Issues in Developing Drugs for Primary Brain Tumors: Barriers and Toxicities

Jeffrey Raizer*

*Corresponding author for this work

Research output: Contribution to journalArticlepeer-review

12 Scopus citations


Drug development in neuro-oncology remains a challenge for neoplasms of the central nervous system (CNS). Drugs can be administered peripherally (i.e., oral or intravenous) or locally (into the tumor or the adjacent neuropil). Each of these routes has advantages and disadvantages. Like the treatment for non-CNS cancers, peripheral side effects are encountered (i.e., diarrhea, myelosuppression, rash); however, there also may be neural-specific side effects for patients that may be acute or delayed (i.e., seizures, somnolence, hearing loss). The nervous system is also a privileged site protected by the blood-brain barrier, so many agents developed for peripheral administration will not penetrate into the CNS due to issues of size, charge, or lack of lipid solubility. In addition, the abnormal vasculature, increased interstitial pressure, and inherent mechanisms of tumor resistance (methyl-guanine-methyl transferase [MGMT], P-glycoprotein, etc.) within brain neoplasms reduce the efficacy of many agents designed for neuro-oncologic indications. Each of these issues alone, and all of them in aggregate, are reasons for the limited success of therapeutic agents directed against CNS tumors despite promising data acquired using cell lines and animal models.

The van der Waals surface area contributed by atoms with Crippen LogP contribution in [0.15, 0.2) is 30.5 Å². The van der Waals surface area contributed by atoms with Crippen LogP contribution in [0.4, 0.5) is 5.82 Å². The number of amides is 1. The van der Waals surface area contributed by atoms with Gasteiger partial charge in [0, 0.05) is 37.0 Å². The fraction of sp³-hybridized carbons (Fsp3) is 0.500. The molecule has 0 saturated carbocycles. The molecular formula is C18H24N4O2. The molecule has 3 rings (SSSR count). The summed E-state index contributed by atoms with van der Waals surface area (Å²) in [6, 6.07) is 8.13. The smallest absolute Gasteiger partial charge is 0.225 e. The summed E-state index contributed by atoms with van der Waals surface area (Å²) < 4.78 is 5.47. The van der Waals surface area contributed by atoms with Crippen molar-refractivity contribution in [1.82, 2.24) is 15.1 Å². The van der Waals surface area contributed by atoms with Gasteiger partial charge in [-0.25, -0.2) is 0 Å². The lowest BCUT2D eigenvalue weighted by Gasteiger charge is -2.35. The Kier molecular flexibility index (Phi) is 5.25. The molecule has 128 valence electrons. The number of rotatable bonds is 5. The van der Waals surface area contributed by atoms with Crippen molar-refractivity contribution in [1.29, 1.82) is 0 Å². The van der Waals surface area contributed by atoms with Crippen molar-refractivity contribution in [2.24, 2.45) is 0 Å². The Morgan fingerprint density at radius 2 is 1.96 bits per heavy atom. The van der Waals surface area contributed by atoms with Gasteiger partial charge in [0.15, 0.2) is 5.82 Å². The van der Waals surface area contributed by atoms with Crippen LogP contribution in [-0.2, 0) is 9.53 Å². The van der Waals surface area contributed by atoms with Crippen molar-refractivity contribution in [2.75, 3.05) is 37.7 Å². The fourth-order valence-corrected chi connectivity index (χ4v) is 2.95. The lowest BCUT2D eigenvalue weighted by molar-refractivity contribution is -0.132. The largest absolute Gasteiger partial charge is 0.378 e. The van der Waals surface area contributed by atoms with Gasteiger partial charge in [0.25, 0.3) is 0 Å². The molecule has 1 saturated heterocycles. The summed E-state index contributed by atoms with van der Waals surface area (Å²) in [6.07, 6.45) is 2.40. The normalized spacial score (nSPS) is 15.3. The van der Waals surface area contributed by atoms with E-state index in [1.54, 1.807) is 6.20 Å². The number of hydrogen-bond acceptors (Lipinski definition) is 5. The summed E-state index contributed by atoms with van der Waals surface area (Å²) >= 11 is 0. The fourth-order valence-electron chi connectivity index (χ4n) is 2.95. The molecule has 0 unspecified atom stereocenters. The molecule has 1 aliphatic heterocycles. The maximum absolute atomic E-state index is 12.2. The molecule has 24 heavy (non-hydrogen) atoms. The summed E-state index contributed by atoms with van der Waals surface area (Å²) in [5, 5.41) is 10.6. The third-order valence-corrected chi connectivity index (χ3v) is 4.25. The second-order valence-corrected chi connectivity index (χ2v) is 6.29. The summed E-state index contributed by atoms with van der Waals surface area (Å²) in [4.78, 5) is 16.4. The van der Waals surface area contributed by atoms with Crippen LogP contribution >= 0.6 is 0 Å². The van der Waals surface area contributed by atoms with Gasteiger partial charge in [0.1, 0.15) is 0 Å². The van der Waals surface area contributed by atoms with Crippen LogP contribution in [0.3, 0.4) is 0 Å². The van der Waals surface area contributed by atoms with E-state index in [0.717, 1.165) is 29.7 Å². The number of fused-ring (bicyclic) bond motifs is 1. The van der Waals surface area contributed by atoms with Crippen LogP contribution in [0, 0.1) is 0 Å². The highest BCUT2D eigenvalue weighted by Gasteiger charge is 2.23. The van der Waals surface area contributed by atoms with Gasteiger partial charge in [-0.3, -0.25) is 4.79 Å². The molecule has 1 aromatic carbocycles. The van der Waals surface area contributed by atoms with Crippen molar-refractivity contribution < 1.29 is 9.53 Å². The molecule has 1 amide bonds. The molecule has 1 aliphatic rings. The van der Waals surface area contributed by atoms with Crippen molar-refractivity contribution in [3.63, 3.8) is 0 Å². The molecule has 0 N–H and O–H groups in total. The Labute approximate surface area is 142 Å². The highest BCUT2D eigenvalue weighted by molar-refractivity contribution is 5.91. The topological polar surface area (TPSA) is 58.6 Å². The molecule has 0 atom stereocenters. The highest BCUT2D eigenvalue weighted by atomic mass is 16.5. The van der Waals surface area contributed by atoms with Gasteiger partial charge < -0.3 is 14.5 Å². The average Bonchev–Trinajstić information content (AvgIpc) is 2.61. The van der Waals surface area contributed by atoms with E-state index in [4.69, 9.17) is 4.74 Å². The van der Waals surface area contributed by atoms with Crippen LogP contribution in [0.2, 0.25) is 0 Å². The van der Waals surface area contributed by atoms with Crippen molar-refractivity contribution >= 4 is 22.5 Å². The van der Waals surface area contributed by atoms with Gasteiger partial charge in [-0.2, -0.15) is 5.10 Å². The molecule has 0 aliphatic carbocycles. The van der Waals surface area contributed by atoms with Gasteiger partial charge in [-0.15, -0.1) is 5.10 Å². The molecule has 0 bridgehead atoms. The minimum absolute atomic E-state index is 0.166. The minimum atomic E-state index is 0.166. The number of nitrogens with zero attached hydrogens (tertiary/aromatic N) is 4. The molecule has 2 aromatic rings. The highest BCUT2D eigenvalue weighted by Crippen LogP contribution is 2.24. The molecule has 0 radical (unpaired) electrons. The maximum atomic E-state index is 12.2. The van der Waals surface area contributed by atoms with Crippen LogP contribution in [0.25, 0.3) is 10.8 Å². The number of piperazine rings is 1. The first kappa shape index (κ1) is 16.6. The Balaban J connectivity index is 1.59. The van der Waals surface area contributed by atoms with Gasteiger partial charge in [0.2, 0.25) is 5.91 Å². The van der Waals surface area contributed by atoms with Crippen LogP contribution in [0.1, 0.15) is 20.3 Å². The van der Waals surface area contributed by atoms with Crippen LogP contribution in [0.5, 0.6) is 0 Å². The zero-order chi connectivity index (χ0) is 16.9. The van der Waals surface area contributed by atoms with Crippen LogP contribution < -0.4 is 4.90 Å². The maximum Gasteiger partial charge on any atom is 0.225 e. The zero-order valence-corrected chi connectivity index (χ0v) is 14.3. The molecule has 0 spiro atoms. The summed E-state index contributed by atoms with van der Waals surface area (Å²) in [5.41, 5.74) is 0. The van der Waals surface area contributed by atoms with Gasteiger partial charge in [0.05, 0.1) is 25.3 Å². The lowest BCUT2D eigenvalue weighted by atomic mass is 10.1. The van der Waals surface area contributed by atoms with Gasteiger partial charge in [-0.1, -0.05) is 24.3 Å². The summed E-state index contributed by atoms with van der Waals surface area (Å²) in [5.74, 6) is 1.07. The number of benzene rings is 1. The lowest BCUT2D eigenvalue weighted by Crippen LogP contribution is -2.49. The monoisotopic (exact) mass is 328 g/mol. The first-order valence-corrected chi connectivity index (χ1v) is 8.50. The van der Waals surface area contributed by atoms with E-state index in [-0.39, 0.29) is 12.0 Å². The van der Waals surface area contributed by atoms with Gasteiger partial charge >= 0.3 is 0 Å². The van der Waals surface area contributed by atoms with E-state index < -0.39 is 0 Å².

Original languageEnglish (US)
Pages (from-to)152-157
Number of pages6
JournalToxicologic Pathology
Issue number1
StatePublished - Jan 2011


  • brain cancer
  • chemotherapy
  • drug development
  • glioma
  • nervous system
  • neuropathology
  • neurotoxicity
  • toxicity

ASJC Scopus subject areas

  • Pathology and Forensic Medicine
  • Molecular Biology
  • Toxicology
  • Cell Biology


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